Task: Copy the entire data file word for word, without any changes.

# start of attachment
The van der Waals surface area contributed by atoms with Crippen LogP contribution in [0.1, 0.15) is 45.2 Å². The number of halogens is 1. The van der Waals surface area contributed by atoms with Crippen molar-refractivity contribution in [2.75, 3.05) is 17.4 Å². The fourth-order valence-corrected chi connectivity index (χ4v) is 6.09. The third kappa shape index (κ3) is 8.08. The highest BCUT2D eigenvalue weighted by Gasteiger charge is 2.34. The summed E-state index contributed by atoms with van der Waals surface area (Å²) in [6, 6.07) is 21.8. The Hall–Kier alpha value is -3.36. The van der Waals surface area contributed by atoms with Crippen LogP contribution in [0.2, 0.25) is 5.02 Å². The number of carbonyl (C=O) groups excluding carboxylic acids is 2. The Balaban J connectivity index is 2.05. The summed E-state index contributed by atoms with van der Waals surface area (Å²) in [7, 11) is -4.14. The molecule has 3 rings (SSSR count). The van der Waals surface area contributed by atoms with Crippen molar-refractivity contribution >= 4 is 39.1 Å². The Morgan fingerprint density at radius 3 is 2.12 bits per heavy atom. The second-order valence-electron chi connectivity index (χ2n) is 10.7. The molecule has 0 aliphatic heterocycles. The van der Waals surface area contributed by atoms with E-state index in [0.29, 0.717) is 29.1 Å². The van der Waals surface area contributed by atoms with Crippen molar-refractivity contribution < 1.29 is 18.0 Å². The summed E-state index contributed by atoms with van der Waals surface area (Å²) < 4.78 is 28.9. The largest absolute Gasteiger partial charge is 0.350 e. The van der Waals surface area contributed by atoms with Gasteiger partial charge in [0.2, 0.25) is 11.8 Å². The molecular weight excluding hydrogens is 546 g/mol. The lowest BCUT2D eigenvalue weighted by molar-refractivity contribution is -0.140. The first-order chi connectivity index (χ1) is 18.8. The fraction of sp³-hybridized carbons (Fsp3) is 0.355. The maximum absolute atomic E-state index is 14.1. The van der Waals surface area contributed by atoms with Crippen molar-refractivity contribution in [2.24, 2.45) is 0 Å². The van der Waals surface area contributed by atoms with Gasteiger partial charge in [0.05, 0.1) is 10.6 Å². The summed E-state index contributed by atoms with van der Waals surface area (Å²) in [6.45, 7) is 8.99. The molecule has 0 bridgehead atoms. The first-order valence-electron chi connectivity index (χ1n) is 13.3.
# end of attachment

The van der Waals surface area contributed by atoms with Crippen LogP contribution in [0.1, 0.15) is 45.2 Å². The number of halogens is 1. The van der Waals surface area contributed by atoms with Crippen molar-refractivity contribution in [2.75, 3.05) is 17.4 Å². The fourth-order valence-corrected chi connectivity index (χ4v) is 6.09. The third kappa shape index (κ3) is 8.08. The highest BCUT2D eigenvalue weighted by Gasteiger charge is 2.34. The summed E-state index contributed by atoms with van der Waals surface area (Å²) in [6, 6.07) is 21.8. The Hall–Kier alpha value is -3.36. The van der Waals surface area contributed by atoms with Crippen LogP contribution in [0.2, 0.25) is 5.02 Å². The number of carbonyl (C=O) groups excluding carboxylic acids is 2. The Balaban J connectivity index is 2.05. The summed E-state index contributed by atoms with van der Waals surface area (Å²) in [7, 11) is -4.14. The molecule has 3 rings (SSSR count). The van der Waals surface area contributed by atoms with Crippen molar-refractivity contribution >= 4 is 39.1 Å². The Morgan fingerprint density at radius 3 is 2.12 bits per heavy atom. The second-order valence-electron chi connectivity index (χ2n) is 10.7. The molecule has 0 aliphatic heterocycles. The van der Waals surface area contributed by atoms with E-state index in [0.29, 0.717) is 29.1 Å². The van der Waals surface area contributed by atoms with Crippen molar-refractivity contribution < 1.29 is 18.0 Å². The summed E-state index contributed by atoms with van der Waals surface area (Å²) < 4.78 is 28.9. The largest absolute Gasteiger partial charge is 0.350 e. The van der Waals surface area contributed by atoms with Gasteiger partial charge in [0.2, 0.25) is 11.8 Å². The molecular weight excluding hydrogens is 546 g/mol. The lowest BCUT2D eigenvalue weighted by molar-refractivity contribution is -0.140. The first-order chi connectivity index (χ1) is 18.8. The fraction of sp³-hybridized carbons (Fsp3) is 0.355. The maximum absolute atomic E-state index is 14.1. The van der Waals surface area contributed by atoms with Crippen molar-refractivity contribution in [2.24, 2.45) is 0 Å². The van der Waals surface area contributed by atoms with Gasteiger partial charge in [0.05, 0.1) is 10.6 Å². The summed E-state index contributed by atoms with van der Waals surface area (Å²) in [6.45, 7) is 8.99. The molecule has 0 bridgehead atoms. The first-order valence-electron chi connectivity index (χ1n) is 13.3.